Just three games into Big West Conference play the Cal State Northridge men’s soccer team is already faced with a potential must-win match, Sunday, at Matador Field.
After defeating a lowly UC Riverside team, the Matadors suffered a frustrating overtime loss at Cal State Fullerton and followed it with their worst loss of the season to defending Big West champ UC Irvine. And CSUN’s next match only gets tougher.
UC Santa Barbara, ranked No. 3 in the nation at 9-2-1 and 3-0 in conference has hands down been the Big West’s flag bearer throughout the years. The Gauchos have played in two national championships, winning it all in 2006.
“They set the standard, and they set it really high,” said CSUN Coach Terry Davila. “They show you what (success in a particular) sport can do for a conference. They have the full support of the school financially and physically.”
Going back to 2001, Santa Barbara has won the Big West five times and has not finished lower than second. CSUN has won two in that span, its first title coming under Davila in 2003 and last in 2005.
With seven conference matches remaining, the Matadors (6-5-1) are in danger of falling to 1-3 in the Big West. A loss to the Gauchos would potentially keep CSUN where it resides now – next to last with just three points.
A win versus Santa Barbara would give Northridge a huge confidence boost going into the season’s home stretch and solidify it as a legitimate candidate to reach postseason. But most important, a win would give it three crucial points and potentially put it in a three-way tie for third place.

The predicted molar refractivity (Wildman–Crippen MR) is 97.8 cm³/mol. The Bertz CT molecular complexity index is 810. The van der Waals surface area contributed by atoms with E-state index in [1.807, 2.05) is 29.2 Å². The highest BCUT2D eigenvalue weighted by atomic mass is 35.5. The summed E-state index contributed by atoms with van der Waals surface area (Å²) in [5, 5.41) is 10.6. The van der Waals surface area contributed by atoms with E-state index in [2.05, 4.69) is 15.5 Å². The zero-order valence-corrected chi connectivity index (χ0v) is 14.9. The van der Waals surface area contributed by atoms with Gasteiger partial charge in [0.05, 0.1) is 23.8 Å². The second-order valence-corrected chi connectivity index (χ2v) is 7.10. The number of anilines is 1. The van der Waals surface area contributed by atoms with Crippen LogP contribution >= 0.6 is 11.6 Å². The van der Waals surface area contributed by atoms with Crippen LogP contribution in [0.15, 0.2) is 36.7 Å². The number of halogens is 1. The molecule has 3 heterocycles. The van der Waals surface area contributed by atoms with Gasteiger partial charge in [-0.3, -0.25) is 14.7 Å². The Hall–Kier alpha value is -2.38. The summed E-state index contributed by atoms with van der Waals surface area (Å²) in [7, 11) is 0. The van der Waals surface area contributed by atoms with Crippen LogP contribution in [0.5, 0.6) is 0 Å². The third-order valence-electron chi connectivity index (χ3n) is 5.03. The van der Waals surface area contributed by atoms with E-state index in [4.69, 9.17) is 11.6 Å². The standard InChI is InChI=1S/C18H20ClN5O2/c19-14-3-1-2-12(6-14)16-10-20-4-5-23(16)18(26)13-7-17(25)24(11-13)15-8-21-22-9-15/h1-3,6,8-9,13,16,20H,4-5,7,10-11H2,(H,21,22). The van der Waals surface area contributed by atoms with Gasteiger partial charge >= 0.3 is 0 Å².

All season long Davila has said his team’s No. 1 goal is to make the postseason, and to make that happen his squad needs to end up in one of the top four places in conference. Despite being next to last in the Big West, Northridge is within striking distance of multiple teams ahead of it. A single win in conference makes a huge difference when more than four teams are jockeying for position.
The Matadors tied and lost to the Gauchos last season and last defeated them in 2006.
Davila did not come out and say that his team’s confidence level might not be as high after their 3-0 loss at home to Irvine, but did respond to the question by saying, “We need to find out who we are.”
“There’s no tricks in sports,” he said. “You gotta just execute the game plan.”
The Matadors peaked early in the season, winning five straight and shooting all the way to No. 24 in the country, but have tailed off significantly since then. They are currently on a three-game slide and have been outscored by a combined 7-1.
Sunday’s match was originally scheduled for Saturday at 3 p.m., but was moved to Sunday because of weather.